Annual bird count documents feathered fowl both rare and common


Blake Heinz

The Christmas Bird Count is a annual citizen-based science event which aids studies in bird trends while tracking population as well as the effect of climate change.

Thirty volunteers observed birds for a total of 19 hours and from dusk to dawn they saw a total of 5,266 birds and a record number of 43 species. This year, the ice free conditions made for the seeing of more waterfowl. Of the 5,266 birds seen, only 8 species made up 4,006 birds. The other 35 were far more rare and made up the 1,260 remaining.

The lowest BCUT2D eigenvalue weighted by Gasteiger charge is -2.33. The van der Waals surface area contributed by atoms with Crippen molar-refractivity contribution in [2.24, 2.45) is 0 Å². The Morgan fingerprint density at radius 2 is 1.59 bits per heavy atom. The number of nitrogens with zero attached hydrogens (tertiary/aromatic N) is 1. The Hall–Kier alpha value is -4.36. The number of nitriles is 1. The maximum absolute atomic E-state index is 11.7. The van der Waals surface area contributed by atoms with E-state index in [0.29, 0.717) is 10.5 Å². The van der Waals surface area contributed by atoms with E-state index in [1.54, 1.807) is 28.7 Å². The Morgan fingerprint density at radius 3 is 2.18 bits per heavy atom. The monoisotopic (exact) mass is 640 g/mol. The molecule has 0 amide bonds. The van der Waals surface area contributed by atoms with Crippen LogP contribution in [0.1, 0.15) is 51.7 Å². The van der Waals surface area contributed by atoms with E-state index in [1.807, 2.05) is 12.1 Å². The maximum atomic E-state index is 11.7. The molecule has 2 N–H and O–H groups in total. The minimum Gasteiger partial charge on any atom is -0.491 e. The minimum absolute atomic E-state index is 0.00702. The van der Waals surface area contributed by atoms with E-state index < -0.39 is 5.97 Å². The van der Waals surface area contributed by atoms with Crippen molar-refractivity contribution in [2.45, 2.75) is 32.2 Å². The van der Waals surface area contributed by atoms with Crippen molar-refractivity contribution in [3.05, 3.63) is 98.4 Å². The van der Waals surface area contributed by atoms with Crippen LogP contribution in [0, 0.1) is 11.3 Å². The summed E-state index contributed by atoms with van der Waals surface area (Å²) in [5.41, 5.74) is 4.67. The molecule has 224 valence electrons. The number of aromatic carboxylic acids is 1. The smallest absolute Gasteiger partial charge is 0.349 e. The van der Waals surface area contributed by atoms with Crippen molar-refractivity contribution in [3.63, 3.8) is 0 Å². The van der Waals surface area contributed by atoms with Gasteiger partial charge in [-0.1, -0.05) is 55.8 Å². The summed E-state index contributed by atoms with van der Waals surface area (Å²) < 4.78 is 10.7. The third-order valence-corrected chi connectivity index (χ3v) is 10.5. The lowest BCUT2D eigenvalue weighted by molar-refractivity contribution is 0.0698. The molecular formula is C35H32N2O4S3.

The most commonly viewed bird was the Dark-eyed Junco with a total count of 822; the Canada Goose came in second with a final count of 685. Some birds were rarer with lower counts. The volunteers saw only 1 Belted Kingfisher, 1 Common Grackle, 1 Great Blue Heron, and 1 Herring Gull. However, there were about 12 more species with five or less sightings.